Motivational elements in user instructions

Research output: ThesisPhD Thesis - Research UT, graduation UT

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Concerning the design of user instructions, two view can be distinguished. The traditional view considers instructions as purely instrumental documents. The more and more emerging affective view still assumes that above all, instructions should enable readers to perform tasks. But in order to accomplish this goal, the instructions should motivate readers to keep on reading long enough and carefully enough to perform a task. The studies presented in this dissertation were aimed at giving insight in the use and effects of so-called motivational elements in user instructions (e.g., testimonials, control steps). For most of these studies, the ARCS Model of Motivational Design (Keller, 1983, 1987abc, 1999, 2010) was used to design the motivational instructions. According to this model, instruction design should be aimed at four goals in order to motivate readers, namely Attention, Relevance, Confidence, and Satisfaction. The described research shows that when things go smoothly, motivation does not seem so much of an issue. In such cases, motivational elements may increase text appreciation, but such elements are unlikely to affect user confidence or usability aspects. In those cases, instruction does it all. In those cases, advocates of the traditional view on the design of user instructions seem to be right. When setbacks are met, however, the affective view seems more fruitful and motivational elements could do the trick. In those cases, instruction does not do it all. Then, in Von Goethe’s words, “instruction does much, but encouragement does everything.”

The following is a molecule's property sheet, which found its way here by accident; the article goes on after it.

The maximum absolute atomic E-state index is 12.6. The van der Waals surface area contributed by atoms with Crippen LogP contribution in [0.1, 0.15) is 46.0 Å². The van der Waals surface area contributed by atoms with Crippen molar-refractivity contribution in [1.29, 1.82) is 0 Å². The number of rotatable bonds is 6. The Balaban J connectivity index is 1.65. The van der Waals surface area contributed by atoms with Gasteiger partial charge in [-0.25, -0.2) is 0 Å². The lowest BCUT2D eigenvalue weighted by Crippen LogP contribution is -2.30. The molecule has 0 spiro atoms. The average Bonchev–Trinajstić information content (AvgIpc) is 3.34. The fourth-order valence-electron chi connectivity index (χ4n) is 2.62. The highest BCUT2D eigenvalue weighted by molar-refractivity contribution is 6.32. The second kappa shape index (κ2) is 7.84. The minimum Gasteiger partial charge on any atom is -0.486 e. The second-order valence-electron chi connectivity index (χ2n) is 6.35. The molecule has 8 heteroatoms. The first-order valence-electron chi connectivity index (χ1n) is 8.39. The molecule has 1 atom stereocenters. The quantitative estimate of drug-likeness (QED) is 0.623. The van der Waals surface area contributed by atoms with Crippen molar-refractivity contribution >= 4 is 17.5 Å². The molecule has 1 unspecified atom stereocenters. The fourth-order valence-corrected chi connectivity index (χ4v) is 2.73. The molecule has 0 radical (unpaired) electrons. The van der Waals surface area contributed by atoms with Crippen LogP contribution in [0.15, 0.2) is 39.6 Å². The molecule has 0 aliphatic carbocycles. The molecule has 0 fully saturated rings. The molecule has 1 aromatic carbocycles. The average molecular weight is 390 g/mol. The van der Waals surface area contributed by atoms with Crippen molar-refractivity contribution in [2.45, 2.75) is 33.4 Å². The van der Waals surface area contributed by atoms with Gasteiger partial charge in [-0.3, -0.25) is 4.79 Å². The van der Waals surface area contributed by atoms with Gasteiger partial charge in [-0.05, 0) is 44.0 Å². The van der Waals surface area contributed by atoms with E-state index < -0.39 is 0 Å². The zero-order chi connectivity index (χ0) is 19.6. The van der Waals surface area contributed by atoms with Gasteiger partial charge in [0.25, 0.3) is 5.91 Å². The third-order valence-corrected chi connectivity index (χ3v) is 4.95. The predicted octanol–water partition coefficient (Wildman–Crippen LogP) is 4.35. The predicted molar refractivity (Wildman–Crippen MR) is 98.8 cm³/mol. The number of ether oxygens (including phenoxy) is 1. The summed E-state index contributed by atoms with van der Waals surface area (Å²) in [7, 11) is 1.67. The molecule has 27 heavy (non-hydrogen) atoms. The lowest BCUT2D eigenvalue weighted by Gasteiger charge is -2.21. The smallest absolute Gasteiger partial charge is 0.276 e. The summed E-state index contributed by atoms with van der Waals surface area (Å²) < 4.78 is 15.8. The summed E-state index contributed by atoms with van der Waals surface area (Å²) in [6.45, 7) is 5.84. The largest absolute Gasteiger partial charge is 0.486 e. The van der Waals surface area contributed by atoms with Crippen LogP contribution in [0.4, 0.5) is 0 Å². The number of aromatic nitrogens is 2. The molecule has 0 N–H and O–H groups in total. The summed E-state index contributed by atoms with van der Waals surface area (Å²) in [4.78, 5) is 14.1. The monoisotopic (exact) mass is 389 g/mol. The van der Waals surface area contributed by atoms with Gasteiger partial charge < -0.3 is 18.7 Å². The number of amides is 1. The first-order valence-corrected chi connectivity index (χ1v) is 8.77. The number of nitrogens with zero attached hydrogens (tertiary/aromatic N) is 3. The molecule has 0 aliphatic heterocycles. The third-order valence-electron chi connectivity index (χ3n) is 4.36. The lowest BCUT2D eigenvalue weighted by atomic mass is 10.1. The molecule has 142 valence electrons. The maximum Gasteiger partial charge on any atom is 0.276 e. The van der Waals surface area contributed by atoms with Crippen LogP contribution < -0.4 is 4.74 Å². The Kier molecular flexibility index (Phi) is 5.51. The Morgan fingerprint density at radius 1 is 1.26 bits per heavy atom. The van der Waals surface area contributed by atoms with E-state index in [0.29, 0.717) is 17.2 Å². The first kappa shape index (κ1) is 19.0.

Original languageEnglish
QualificationDoctor of Philosophy
Awarding Institution
  • University of Twente
  • Steehouder, M.F., Supervisor
  • Karreman, Joyce, Co-Supervisor
Award date7 Jun 2013
Place of PublicationEnschede
Print ISBNs9789461084576
Publication statusPublished - 7 Jun 2013


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